An Open Letter to the Family of Jewish Believers in Jesus Part II

This is the second installment in a three-part series based on challenges the book of Hebrews made to Jewish believers of the first century. That wonderful New Testament epistle applies to Gentile as well as Jewish believers, and so, I hope, will my twenty-first century reflections. Last month’s article presented two admonitions: to love Yeshua and to love His Body, the Church. Following are two more admonitions that address matters of current concern in the Messianic community.


When Jewish people become followers of Jesus we face several problems. Most commonly, there is stress and in some cases estrangement from unbelieving family members. But there are other problems that are far less obvious. For example, there’s the pedestal problem: the new Jewish believer is immediately given a place of prominence in the local church simply because he or she happens to have been born Jewish. Suddenly, this baby believer is sought out as an expert in the Old Testament. Many wellmeaning Christians mistakenly think that all Jews are thoroughly conversant with the Hebrew Bible. Most Jewish believers know that this is not the case, and many are keenly aware of their own lack of biblical knowledge. Yet it can be very embarrassing to admit that lack. It can also be difficult for a new and spiritually immature believer to resist the flattery of Christian friends. Some of us have been tempted to think higher of ourselves than we ought to, despite the clear admonition of the Scriptures (Romans 12:3).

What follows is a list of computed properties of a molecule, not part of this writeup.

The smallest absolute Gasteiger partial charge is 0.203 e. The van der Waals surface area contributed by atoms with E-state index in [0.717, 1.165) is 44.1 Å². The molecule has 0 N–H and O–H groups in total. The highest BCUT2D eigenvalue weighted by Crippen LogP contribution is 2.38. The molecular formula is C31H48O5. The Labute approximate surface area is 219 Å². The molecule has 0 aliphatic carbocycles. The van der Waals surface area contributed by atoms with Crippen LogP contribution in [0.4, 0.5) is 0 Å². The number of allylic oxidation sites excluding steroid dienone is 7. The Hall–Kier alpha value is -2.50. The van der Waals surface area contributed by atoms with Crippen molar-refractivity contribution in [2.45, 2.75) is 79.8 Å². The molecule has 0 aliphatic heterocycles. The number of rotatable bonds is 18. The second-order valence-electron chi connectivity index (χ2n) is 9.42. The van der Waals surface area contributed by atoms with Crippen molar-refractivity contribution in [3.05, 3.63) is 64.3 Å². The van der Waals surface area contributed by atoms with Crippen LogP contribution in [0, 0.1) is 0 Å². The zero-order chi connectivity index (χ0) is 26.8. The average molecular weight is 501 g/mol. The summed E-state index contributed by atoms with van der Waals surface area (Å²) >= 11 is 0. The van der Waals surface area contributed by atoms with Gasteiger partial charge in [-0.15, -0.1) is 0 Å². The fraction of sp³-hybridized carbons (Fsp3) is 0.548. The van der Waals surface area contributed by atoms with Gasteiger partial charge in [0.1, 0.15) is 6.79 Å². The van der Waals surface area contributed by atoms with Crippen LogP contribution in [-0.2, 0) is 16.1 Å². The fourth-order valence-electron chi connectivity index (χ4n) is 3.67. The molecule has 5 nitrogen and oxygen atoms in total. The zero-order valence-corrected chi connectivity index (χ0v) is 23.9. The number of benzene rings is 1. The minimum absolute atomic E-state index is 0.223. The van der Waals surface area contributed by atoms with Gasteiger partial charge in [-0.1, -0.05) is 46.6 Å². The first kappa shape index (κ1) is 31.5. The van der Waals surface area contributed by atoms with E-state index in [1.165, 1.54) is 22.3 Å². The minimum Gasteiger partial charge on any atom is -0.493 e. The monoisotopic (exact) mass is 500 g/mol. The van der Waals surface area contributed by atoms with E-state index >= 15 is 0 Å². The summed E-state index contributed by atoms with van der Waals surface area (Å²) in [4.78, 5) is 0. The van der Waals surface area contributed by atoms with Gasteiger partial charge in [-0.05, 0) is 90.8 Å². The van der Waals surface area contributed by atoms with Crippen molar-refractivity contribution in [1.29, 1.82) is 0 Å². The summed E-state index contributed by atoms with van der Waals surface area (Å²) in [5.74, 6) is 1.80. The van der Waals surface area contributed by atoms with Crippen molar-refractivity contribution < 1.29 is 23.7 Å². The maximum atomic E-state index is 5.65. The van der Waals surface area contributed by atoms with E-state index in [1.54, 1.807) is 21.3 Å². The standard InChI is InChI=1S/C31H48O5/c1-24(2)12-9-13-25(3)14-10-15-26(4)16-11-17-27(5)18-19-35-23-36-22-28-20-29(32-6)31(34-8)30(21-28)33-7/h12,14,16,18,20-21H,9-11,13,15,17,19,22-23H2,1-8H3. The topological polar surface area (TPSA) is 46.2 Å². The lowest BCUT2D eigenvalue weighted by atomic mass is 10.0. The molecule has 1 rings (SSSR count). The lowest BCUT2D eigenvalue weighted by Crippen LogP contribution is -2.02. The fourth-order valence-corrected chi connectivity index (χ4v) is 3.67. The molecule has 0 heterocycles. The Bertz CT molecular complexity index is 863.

This danger applies, not only to new Jewish believers, but also to some that have been in the faith long enough to know better. God has placed a special love for Jewish people in the hearts of many Christians, and as a result we Messianic Jews are at times treated to a place of honor in the Body of Christ. Some have begun to believe that we actually deserve it. In fact, there are those who are calling for the restoration of Jewish believers to a place of leadership over the Church, just as it was in the first century. This is wrongheaded triumphalism, and some Christians have added their endorsement to it.